APT 36 Targeting Indian Government Officials via Spyware
Cyble Research Labs has come across an article wherein security researchers have mentioned a new Android malware named capraRAT. This malware is used by an Advanced Persistent Threat (APT) group called APT36, a.k.a Transparent Tribe, which has been observed targeting the Indian Government and its Defence personnel.
APT36, also known as ProjectM, Copper Fieldstone, Earth Karkaddan, is a Pakistan-based Threat Actors (TA) group. In the past, the APT36 group has launched a fake version of the Aarogya Setu Application for malicious purposes. Aarogya Setu is an application developed by the Indian Government to track COVID-19 cases.
Our analysis indicates that upon successful execution, this malicious application can steal sensitive data such as contacts, call logs, SMSs, Location, take screenshots, record calls, and microphone audio, send SMSs, etc., from the victims’ devices.
APK Metadata Information
- App Name: Android Services
- Package Name: com.example.appcode.appcode
- SHA256 Hash: d9979a41027fe790399edebe5ef8765f61e1eb1a4ee1d11690b4c2a0aa38ae42
Figure 1 shows the metadata information of the application.
The below figure shows the application icon and name displayed on the Android device.
Upon opening the application, the malware hides its icon from the Android device’s screen and continuously communicates with the Command and Control (C&C) server hxxp://android.viral91[.]xyz/admin/webservices.
We observed the similar domain hxxp://viral91[.]xyz had been used by Crimson RAT to target Windows machines. The TA behind Crimson RAT is also from APT36, which leads us to believe the same TAs are likely behind capraRAT.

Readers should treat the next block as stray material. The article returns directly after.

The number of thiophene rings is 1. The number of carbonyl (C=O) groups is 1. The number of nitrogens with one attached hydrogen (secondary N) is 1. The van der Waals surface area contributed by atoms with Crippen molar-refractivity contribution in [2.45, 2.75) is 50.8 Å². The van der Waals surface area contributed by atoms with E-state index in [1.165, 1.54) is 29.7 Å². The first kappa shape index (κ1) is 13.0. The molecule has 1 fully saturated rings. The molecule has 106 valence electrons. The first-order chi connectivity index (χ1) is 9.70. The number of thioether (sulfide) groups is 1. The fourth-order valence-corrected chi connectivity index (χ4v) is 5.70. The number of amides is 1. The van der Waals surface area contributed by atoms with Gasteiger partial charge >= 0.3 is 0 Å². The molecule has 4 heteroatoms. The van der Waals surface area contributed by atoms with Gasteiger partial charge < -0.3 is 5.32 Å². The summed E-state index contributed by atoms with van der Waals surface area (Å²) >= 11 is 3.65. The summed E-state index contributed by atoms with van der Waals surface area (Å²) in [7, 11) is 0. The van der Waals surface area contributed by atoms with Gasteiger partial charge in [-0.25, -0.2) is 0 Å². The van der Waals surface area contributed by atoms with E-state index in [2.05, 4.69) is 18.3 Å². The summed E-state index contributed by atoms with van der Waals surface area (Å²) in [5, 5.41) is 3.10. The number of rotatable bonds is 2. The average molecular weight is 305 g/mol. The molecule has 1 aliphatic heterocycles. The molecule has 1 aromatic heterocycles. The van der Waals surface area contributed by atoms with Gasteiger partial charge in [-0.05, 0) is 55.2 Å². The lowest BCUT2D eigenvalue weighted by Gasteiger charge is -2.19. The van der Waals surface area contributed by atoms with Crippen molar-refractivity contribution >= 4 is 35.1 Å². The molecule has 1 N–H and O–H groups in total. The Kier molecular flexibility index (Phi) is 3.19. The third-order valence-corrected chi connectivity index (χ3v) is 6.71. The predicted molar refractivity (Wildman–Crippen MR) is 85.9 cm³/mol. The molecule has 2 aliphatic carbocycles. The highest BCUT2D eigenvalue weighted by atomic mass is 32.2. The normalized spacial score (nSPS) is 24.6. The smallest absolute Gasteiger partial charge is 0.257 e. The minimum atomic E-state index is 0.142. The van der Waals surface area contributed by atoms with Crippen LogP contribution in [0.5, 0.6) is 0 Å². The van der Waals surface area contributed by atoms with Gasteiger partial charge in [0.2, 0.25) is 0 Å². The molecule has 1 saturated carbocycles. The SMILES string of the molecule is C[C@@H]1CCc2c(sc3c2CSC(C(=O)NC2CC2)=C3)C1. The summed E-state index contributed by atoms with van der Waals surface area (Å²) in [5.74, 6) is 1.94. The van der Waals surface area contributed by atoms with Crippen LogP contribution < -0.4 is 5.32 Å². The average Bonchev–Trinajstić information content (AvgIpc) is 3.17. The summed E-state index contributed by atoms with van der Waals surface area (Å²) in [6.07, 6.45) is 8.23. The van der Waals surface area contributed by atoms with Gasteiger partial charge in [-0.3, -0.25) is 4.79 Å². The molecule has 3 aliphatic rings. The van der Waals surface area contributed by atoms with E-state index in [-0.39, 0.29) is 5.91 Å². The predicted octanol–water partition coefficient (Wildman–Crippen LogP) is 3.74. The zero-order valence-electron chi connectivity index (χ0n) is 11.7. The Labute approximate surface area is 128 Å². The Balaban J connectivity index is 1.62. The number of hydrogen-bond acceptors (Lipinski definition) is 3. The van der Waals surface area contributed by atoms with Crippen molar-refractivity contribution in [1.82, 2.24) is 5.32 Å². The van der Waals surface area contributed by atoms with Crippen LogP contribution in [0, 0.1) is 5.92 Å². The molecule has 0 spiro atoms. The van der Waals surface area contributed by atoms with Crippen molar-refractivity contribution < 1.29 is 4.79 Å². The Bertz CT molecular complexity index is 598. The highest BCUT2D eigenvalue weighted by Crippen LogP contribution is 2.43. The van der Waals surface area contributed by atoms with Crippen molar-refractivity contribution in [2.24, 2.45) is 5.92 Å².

capraRAT requests the user for 21 different permissions, of which it abuses 12 permissions which are listed below.
|READ_SMS||Access SMSs from the victim’s device.|
|RECEIVE_SMS||Intercept SMSs received on the victim’s device|
|READ_CALL_LOG||Access Call Logs|
|READ_CONTACTS||Access phone contacts.|
|READ_PHONE_STATE||Allows access to phone state, including the current cellular network information, the phone number and the serial number of the phone, the status of any ongoing calls, and a list of any Phone Accounts registered on the device.|
|RECORD_AUDIO||Allows the app to record audio with the microphone, which the attackers can misuse.|
|ACCESS_COARSE_LOCATION||Allows the app to get the approximate location of the device network sources such as cell towers and Wi-Fi.|
|ACCESS_FINE_LOCATION||The app allows the device’s precise location using the Global Positioning System (GPS).|
|SEND_SMS||Allows an application to send SMS messages.|
|CALL_PHONE||Allows an application to initiate a phone call without going through the Dialer user interface to confirm the call.|
|WRITE_EXTERNAL_STORAGE||Allows the app to write or delete files to the device’s external storage.|